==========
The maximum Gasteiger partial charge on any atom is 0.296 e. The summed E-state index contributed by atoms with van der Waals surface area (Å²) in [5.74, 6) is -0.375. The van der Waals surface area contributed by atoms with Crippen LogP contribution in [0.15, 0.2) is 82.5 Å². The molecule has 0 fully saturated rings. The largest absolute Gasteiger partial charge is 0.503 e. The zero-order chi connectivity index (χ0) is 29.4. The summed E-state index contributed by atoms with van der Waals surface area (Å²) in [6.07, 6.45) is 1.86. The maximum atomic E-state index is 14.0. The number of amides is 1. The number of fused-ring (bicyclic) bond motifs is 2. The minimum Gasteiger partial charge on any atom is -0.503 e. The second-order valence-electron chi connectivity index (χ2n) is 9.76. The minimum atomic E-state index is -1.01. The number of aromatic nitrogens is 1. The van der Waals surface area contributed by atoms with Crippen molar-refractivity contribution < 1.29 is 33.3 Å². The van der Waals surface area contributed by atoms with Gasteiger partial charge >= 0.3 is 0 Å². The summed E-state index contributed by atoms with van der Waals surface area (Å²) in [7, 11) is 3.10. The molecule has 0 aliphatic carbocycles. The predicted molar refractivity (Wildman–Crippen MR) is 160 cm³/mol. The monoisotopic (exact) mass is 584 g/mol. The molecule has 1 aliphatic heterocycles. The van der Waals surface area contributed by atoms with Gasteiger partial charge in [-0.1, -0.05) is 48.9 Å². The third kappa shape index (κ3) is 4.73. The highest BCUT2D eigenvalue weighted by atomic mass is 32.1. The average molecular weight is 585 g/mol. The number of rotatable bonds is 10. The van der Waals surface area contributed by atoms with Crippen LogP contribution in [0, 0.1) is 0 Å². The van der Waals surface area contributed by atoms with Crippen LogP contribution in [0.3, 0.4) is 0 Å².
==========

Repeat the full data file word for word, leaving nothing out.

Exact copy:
The maximum Gasteiger partial charge on any atom is 0.296 e. The summed E-state index contributed by atoms with van der Waals surface area (Å²) in [5.74, 6) is -0.375. The van der Waals surface area contributed by atoms with Crippen LogP contribution in [0.15, 0.2) is 82.5 Å². The molecule has 0 fully saturated rings. The largest absolute Gasteiger partial charge is 0.503 e. The zero-order chi connectivity index (χ0) is 29.4. The summed E-state index contributed by atoms with van der Waals surface area (Å²) in [6.07, 6.45) is 1.86. The maximum atomic E-state index is 14.0. The number of amides is 1. The number of fused-ring (bicyclic) bond motifs is 2. The minimum Gasteiger partial charge on any atom is -0.503 e. The second-order valence-electron chi connectivity index (χ2n) is 9.76. The minimum atomic E-state index is -1.01. The number of aromatic nitrogens is 1. The van der Waals surface area contributed by atoms with Crippen molar-refractivity contribution < 1.29 is 33.3 Å². The van der Waals surface area contributed by atoms with Gasteiger partial charge >= 0.3 is 0 Å². The summed E-state index contributed by atoms with van der Waals surface area (Å²) in [7, 11) is 3.10. The molecule has 0 aliphatic carbocycles. The predicted molar refractivity (Wildman–Crippen MR) is 160 cm³/mol. The monoisotopic (exact) mass is 584 g/mol. The molecule has 1 aliphatic heterocycles. The van der Waals surface area contributed by atoms with Gasteiger partial charge in [-0.1, -0.05) is 48.9 Å². The third kappa shape index (κ3) is 4.73. The highest BCUT2D eigenvalue weighted by atomic mass is 32.1. The average molecular weight is 585 g/mol. The number of rotatable bonds is 10. The van der Waals surface area contributed by atoms with Crippen LogP contribution in [0, 0.1) is 0 Å². The van der Waals surface area contributed by atoms with Crippen LogP contribution in [0.3, 0.4) is 0 Å².